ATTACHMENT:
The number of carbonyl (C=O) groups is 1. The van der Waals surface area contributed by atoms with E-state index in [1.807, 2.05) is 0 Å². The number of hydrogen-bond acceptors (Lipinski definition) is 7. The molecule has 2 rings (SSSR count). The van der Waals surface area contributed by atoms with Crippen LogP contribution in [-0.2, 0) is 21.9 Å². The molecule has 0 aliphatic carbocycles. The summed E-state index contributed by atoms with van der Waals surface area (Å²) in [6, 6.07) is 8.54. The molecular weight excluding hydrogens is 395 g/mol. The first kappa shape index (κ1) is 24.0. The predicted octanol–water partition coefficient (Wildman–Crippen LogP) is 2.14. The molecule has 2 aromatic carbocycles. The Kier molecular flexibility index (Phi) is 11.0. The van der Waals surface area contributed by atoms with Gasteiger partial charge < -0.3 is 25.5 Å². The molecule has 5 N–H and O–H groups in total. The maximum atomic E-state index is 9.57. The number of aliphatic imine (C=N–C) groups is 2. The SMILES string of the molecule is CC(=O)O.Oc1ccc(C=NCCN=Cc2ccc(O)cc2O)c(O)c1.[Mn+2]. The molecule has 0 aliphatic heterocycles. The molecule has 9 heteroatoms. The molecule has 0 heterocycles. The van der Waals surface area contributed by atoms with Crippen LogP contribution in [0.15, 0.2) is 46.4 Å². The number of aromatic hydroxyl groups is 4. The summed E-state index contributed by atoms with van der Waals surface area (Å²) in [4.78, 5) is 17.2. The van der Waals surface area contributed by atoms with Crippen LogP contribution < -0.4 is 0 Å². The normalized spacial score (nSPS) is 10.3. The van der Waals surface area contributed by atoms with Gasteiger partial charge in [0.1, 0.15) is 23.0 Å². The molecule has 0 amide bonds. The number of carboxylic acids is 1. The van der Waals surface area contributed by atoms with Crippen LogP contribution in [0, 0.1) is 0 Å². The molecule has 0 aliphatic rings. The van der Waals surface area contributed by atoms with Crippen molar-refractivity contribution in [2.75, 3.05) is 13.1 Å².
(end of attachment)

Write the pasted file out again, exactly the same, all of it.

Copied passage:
The number of carbonyl (C=O) groups is 1. The van der Waals surface area contributed by atoms with E-state index in [1.807, 2.05) is 0 Å². The number of hydrogen-bond acceptors (Lipinski definition) is 7. The molecule has 2 rings (SSSR count). The van der Waals surface area contributed by atoms with Crippen LogP contribution in [-0.2, 0) is 21.9 Å². The molecule has 0 aliphatic carbocycles. The summed E-state index contributed by atoms with van der Waals surface area (Å²) in [6, 6.07) is 8.54. The molecular weight excluding hydrogens is 395 g/mol. The first kappa shape index (κ1) is 24.0. The predicted octanol–water partition coefficient (Wildman–Crippen LogP) is 2.14. The molecule has 2 aromatic carbocycles. The Kier molecular flexibility index (Phi) is 11.0. The van der Waals surface area contributed by atoms with Gasteiger partial charge < -0.3 is 25.5 Å². The molecule has 5 N–H and O–H groups in total. The maximum atomic E-state index is 9.57. The number of aliphatic imine (C=N–C) groups is 2. The SMILES string of the molecule is CC(=O)O.Oc1ccc(C=NCCN=Cc2ccc(O)cc2O)c(O)c1.[Mn+2]. The molecule has 0 aliphatic heterocycles. The molecule has 9 heteroatoms. The molecule has 0 heterocycles. The van der Waals surface area contributed by atoms with Crippen LogP contribution in [0.15, 0.2) is 46.4 Å². The number of aromatic hydroxyl groups is 4. The summed E-state index contributed by atoms with van der Waals surface area (Å²) in [4.78, 5) is 17.2. The van der Waals surface area contributed by atoms with Crippen LogP contribution < -0.4 is 0 Å². The normalized spacial score (nSPS) is 10.3. The van der Waals surface area contributed by atoms with Gasteiger partial charge in [0.1, 0.15) is 23.0 Å². The molecule has 0 amide bonds. The number of carboxylic acids is 1. The van der Waals surface area contributed by atoms with Crippen LogP contribution in [0, 0.1) is 0 Å². The molecule has 0 aliphatic rings. The van der Waals surface area contributed by atoms with Crippen molar-refractivity contribution in [2.75, 3.05) is 13.1 Å².